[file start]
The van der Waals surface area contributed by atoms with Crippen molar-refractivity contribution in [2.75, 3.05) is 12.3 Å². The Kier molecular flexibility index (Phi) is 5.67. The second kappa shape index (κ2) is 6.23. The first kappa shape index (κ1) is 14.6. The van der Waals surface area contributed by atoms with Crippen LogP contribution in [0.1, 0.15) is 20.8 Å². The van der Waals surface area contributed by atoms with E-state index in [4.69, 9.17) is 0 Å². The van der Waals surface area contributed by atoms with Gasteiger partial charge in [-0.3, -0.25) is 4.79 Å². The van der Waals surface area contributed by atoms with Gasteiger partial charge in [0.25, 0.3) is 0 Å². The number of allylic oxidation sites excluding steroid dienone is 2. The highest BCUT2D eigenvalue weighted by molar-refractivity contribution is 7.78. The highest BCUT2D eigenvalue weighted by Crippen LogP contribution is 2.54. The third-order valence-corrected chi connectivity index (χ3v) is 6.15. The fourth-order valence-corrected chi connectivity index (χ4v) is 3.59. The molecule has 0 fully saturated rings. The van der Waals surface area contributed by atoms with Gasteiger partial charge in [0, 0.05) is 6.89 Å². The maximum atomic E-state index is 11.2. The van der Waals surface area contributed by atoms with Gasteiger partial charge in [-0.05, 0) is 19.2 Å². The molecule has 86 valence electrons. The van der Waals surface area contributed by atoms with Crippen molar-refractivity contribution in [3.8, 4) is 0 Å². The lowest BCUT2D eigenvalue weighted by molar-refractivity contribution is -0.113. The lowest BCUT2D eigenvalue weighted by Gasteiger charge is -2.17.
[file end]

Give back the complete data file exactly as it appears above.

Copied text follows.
The van der Waals surface area contributed by atoms with Crippen molar-refractivity contribution in [2.75, 3.05) is 12.3 Å². The Kier molecular flexibility index (Phi) is 5.67. The second kappa shape index (κ2) is 6.23. The first kappa shape index (κ1) is 14.6. The van der Waals surface area contributed by atoms with Crippen LogP contribution in [0.1, 0.15) is 20.8 Å². The van der Waals surface area contributed by atoms with E-state index in [4.69, 9.17) is 0 Å². The van der Waals surface area contributed by atoms with Gasteiger partial charge in [-0.3, -0.25) is 4.79 Å². The van der Waals surface area contributed by atoms with Gasteiger partial charge in [0.25, 0.3) is 0 Å². The number of allylic oxidation sites excluding steroid dienone is 2. The highest BCUT2D eigenvalue weighted by molar-refractivity contribution is 7.78. The highest BCUT2D eigenvalue weighted by Crippen LogP contribution is 2.54. The third-order valence-corrected chi connectivity index (χ3v) is 6.15. The fourth-order valence-corrected chi connectivity index (χ4v) is 3.59. The molecule has 0 fully saturated rings. The van der Waals surface area contributed by atoms with Gasteiger partial charge in [0, 0.05) is 6.89 Å². The maximum atomic E-state index is 11.2. The van der Waals surface area contributed by atoms with Gasteiger partial charge in [-0.05, 0) is 19.2 Å². The molecule has 86 valence electrons. The van der Waals surface area contributed by atoms with Crippen molar-refractivity contribution in [3.8, 4) is 0 Å². The lowest BCUT2D eigenvalue weighted by molar-refractivity contribution is -0.113. The lowest BCUT2D eigenvalue weighted by Gasteiger charge is -2.17.